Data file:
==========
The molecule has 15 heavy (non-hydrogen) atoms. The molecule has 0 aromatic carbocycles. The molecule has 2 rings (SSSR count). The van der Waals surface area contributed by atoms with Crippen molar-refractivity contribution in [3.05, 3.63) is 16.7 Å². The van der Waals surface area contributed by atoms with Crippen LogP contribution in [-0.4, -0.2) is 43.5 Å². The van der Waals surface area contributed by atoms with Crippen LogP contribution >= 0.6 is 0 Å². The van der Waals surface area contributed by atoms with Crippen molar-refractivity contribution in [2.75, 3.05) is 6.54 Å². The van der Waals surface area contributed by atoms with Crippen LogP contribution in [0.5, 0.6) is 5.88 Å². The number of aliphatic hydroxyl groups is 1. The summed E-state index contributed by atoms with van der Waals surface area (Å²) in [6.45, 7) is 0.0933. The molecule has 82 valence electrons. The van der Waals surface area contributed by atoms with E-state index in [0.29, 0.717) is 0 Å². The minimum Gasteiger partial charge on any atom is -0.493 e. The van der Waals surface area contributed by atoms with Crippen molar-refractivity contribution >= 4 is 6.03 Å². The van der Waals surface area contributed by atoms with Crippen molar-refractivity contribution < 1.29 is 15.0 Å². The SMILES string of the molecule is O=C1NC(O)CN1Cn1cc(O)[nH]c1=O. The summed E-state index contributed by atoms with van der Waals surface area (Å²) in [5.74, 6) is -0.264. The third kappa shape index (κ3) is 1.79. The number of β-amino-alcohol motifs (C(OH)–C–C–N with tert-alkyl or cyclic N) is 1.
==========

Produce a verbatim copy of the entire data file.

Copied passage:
The molecule has 15 heavy (non-hydrogen) atoms. The molecule has 0 aromatic carbocycles. The molecule has 2 rings (SSSR count). The van der Waals surface area contributed by atoms with Crippen molar-refractivity contribution in [3.05, 3.63) is 16.7 Å². The van der Waals surface area contributed by atoms with Crippen LogP contribution in [-0.4, -0.2) is 43.5 Å². The van der Waals surface area contributed by atoms with Crippen LogP contribution >= 0.6 is 0 Å². The van der Waals surface area contributed by atoms with Crippen molar-refractivity contribution in [2.75, 3.05) is 6.54 Å². The van der Waals surface area contributed by atoms with Crippen LogP contribution in [0.5, 0.6) is 5.88 Å². The number of aliphatic hydroxyl groups is 1. The summed E-state index contributed by atoms with van der Waals surface area (Å²) in [6.45, 7) is 0.0933. The molecule has 82 valence electrons. The van der Waals surface area contributed by atoms with E-state index in [0.29, 0.717) is 0 Å². The minimum Gasteiger partial charge on any atom is -0.493 e. The van der Waals surface area contributed by atoms with Crippen molar-refractivity contribution >= 4 is 6.03 Å². The van der Waals surface area contributed by atoms with Crippen molar-refractivity contribution < 1.29 is 15.0 Å². The SMILES string of the molecule is O=C1NC(O)CN1Cn1cc(O)[nH]c1=O. The summed E-state index contributed by atoms with van der Waals surface area (Å²) in [5.74, 6) is -0.264. The third kappa shape index (κ3) is 1.79. The number of β-amino-alcohol motifs (C(OH)–C–C–N with tert-alkyl or cyclic N) is 1.